It also meant that I had to essentially start again with a new salesperson, this time one that actually was employed by the dealership. My new salesperson also said they couldn’t confirm the exact price that I’d be paying for the car over the phone. Certainly a red flag, but it’s not like there was inventory of these cars to choose from. I drove after work from midtown Manhattan back to Route 46 Hyundai and arrived at 7:45PM. I left the dealership at 11:45PM, left my gas car left on the lot, and got the new EV home prior to 1am. Why did it take four hours after I had already agreed on the price of the car and paid a deposit? Simple, literally every stereotype you can imagine came to life. From 9-11pm I was essentially just left to rot in an entirely empty dealership, with no other customers, presumably to weaken me before the final battle with the finance manager.
The Finance Manager: I don’t know what it is about greasy-ass long hair and dot-matrix printers but for some reason these finances boxes are like time capsules to 1996. Obviously, there was big time VIN Etching, and the car selling price was not discounted at all from MSRP, but the funny thing about this finance guy was that he actually made a mistake. We got into a pretty heated argument about sales tax in NJ on electric vehicles. As you all likely know at this point, there is no sales tax on EVs in NJ (with no combustion engine whatsoever). This guy insisted that he had to charge it anyway and if he was wrong then the payment would be applied. I finally gave up, post 11pm, and said fine write it with the tax.
A week or two later, I did get a call that Hyundai Finance rejected the contract and it had to be re-signed without the tax. Since I had already taken the car, my payment was going to drop from $101 to $64.46/month, with him keeping the $2465 down. I was ecstatic, but also hypothesized that the finance manager never would have let that payment happen initially. If the payment had dropped below $101, he totally would have just kept adding more crap to the car! (Nitrogen tires? Pinstriping? The possibilities are ENDLESS!) They sent a lot porter to my house to re-sign the contract as I refused to make another trip to the dealer at this time.
The Calculation: After getting home with the car and looking at in the driveway, and looking at the signed lease agreement that you only get 30 seconds to read at the dealership despite spending 4 hours there, I started to analyze what the hell I actually signed. This also included more Leasehackr stalking to figure out how good of a deal I got. Turns out, I did pretty well!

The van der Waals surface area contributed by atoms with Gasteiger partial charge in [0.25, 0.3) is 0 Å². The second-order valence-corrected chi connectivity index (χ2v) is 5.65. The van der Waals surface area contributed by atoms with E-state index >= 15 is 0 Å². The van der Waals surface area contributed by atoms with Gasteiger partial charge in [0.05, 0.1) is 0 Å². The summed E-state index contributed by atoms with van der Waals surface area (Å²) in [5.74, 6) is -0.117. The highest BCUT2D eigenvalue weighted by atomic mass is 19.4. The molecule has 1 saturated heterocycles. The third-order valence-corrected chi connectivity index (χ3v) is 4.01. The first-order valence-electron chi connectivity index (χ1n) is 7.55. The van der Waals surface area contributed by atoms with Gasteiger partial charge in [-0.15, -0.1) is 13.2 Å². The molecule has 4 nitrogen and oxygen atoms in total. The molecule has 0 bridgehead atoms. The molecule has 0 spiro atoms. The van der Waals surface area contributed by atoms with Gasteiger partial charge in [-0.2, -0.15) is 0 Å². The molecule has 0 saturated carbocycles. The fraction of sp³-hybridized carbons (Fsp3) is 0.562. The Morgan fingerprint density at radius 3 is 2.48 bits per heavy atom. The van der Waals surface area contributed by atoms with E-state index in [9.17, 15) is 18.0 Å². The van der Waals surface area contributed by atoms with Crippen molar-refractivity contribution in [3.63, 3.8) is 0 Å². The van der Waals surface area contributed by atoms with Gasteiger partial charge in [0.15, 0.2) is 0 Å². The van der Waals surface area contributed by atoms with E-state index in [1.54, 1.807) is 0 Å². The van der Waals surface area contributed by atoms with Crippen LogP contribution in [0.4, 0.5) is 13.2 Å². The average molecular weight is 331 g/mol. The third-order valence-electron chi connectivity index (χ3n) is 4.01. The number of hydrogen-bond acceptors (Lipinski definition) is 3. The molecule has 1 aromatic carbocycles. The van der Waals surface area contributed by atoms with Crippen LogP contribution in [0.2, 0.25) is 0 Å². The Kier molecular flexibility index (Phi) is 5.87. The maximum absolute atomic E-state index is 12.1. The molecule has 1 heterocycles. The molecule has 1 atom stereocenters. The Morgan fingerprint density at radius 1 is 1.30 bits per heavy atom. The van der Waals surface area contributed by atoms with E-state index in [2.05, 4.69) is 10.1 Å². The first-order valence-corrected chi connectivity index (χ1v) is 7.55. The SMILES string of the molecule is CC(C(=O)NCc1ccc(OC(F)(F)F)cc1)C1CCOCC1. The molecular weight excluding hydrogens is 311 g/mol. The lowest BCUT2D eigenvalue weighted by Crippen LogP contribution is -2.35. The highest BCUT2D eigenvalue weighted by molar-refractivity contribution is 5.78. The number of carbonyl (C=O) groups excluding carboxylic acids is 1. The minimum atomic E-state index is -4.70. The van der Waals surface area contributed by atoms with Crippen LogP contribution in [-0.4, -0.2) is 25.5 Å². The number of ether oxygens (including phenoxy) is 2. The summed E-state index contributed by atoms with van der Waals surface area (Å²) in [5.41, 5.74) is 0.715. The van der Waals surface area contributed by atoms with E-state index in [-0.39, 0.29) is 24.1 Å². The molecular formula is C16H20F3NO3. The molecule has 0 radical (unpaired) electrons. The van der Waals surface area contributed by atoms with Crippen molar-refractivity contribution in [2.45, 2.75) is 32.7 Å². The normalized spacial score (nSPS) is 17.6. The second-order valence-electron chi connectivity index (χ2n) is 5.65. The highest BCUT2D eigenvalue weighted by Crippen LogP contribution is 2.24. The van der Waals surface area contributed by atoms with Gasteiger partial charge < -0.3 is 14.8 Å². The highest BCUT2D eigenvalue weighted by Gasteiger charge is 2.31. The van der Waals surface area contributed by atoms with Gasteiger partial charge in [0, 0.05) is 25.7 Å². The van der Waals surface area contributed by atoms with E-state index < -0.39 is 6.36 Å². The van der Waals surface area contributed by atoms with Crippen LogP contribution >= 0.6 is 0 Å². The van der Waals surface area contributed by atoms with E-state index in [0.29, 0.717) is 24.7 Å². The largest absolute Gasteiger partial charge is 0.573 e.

But I learned something else pretty valuable from this site: That you can buy out the lease, and sell it to a third party such as CarVana or Vroom. Now I know some of you guys have been doing this, even with this car, I am not the first. But I was pretty shocked to learn that I could have immediately flipped my EV and made $5k. The only reason why I didn’t was because I actually wanted the electric car. It was saving me 30+ minutes per day, and invaluable peace-of-mind not being late for morning meetings. So I could only sell this car to Carvana if I could replace it. And that’s where this story really begins: My quest to profit off the buyout/sale of this lease, while being able to replicate my original deal and still drive an EV to work. Memories of Atlanta haunted my NJ Lease Contract, and I wanted my $130/month effective lease payment to go lower. How low could I go? Could I get paid to drive an electric car?
Third Trip to the Dealer: My new salesperson was lovely, and updated me on available inventory. I tried to make another trip to the dealer to lease two more of these cars. “Surely my income and credit would support two more $65/month lease payments, people probably lease two cars for their 18-year-old twins all the time!” were things I was telling myself on the drive back to Route 46 Hyundai. They wouldn’t negotiate over the phone, of course, so I drove back only to discover exactly what I had suspected. They were now adding a $2k-3k market adjustment on top of the cars. This would kill any margin in a Carvana/Vroom arbitrage deal. I pushed, but ultimately went home empty-handed. Remaining inventory of 2019 Ioniq EV’s was going to be shot at this point, and I should have leased more of them when I first had the chance.